Chang’e-5 return capsule holding lunar specimens.
Credit: National Astronomical Observatories, CAS


The first batch of lunar samples retrieved by China’s Chang’e-5 mission were distributed on Monday to domestic scientific research institutions.

The samples were picked up from the Moon in December 2020 by the Chang’e-5 lunar probe, the first lunar soil sample collection brought back to Earth in more than four decades. The probe returned with 1,731 grams of lunar soil.

More than 17 grams worth of lunar samples brought back by the Chang’e-5 probe were distributed to 13 institutions, including the Chinese Academy of Sciences, China University of Geosciences (Beijing), China University of Geosciences (Wuhan), and the Sun Yat-sen University.

Credit: CCTV/Inside Outer Space screengrab

Under the microscope

The lunar soil seen by the naked eye is like dry black sand, but with finer grains. But under the microscope, it is a whole different view.

“This is the lunar soil, the original sample under the microscope that has not been crushed or polished. We can see many rock pieces in the view, which should be part of basalt. After its disintegration, some pieces still retain their original mineral composition, which we call debris. They are just physically smaller but their structure and mineral composition remain the same as the basalt. For other rock pieces, they actually turned into monominerals, that different types of minerals are separated. You can see the yellow ones in the view are generally olivine, brown ones are usually glass, white are normally plagioclase, and some dark ones are generally pyroxene. These are the main mineral components in basalt,” said Li Chunlai, deputy chief designer of the third phase of lunar exploration project, also chief engineer of the ground application system.

Chinese President Xi Jinping inspects Chang’e-5 lunar sample return capsule.
Credit: CCTV/Inside Outer Space screengrab

Physical fragmentation

Li told China Central Television (CCTV), unlike the soil on the Earth’s surface, the particles of the lunar soil are relatively small due to the influence of many factors.

“The environment on the Moon’s surface is very harsh. The temperature could reach about 160 degrees Celsius when the sun is shining and drop to minus 180 degrees Celsius when there is no sunlight. With a temperature difference of about 340 degrees Celsius, the rocks constantly undergo thermal expansion and contraction which result in disintegration. This is one factor. Another factor is that the Moon’s surface could be hit by many celestial bodies. The impact could cause physical fragmentation of the rocks,” Li said.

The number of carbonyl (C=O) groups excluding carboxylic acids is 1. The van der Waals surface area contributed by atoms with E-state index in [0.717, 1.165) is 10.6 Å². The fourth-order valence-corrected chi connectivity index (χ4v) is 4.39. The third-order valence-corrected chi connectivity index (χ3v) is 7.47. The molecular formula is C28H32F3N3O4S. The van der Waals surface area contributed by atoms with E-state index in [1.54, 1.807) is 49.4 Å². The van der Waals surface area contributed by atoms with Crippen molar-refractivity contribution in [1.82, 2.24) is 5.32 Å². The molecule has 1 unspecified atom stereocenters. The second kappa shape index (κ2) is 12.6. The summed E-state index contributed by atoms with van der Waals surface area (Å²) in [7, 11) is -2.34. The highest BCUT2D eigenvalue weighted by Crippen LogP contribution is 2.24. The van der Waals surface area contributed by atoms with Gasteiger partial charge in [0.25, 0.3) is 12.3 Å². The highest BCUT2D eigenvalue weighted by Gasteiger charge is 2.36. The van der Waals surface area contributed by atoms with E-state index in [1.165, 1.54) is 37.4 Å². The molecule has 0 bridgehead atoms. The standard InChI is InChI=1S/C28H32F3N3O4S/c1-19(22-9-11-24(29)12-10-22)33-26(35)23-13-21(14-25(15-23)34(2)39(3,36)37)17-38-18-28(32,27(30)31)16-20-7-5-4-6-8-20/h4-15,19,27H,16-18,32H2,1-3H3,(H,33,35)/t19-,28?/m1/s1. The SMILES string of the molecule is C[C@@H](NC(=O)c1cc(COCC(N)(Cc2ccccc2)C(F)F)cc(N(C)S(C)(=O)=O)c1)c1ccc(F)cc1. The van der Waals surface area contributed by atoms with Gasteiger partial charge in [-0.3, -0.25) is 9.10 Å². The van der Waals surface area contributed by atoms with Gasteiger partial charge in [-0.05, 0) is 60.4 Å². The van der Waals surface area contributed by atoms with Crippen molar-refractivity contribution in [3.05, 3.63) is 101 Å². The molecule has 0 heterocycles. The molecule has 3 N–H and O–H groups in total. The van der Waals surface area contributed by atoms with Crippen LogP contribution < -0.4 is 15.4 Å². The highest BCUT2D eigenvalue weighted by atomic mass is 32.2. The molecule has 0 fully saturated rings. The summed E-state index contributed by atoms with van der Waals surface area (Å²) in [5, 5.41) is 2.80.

And since the Moon has no magnetic field at present, the solar wind can directly bombard the rocks on the Moon’s surface, which gradually result in the breakdown or even powdering of the rocks.

“The particles could measure a few tenths of a micrometer, a few millimeters or even centimeters. But on average, they are less than 10 microns, which is very, very broken. This is inconsistent with our original cognition and also different from the Apollo sample. It is a very fine lunar soil sample,” said Li.

Credit: CASC

Ensure safety of samples

Liu Jizhong, director of the Lunar Exploration and Space Program Center under the China National Space Agency (CNSA) told CCTV: “Our lunar sample management rules have clear provisions that part of the samples will be used for scientific research and part will be used for public good. After the preliminary study is completed and the re-study would yield little results. We then display them for the public good, letting more people to know more about the Moon.”

Credit: CCTV/Inside Outer Space screengrab

In order to ensure the safety of the lunar samples, the CNSA is planning to store up some lunar samples in Shaoshan, central China’s Hunan Province, in preparedness against disasters.

“We plan to distribute the samples as much as possible for scientific studies. We must also retain some for future sustained studies. We have a base for ex situ conservation of some samples. All these serve as the basic for following up studies,” said Liu.

Go to these China Central Television (CCTV) videos that focus on the lunar samples at:

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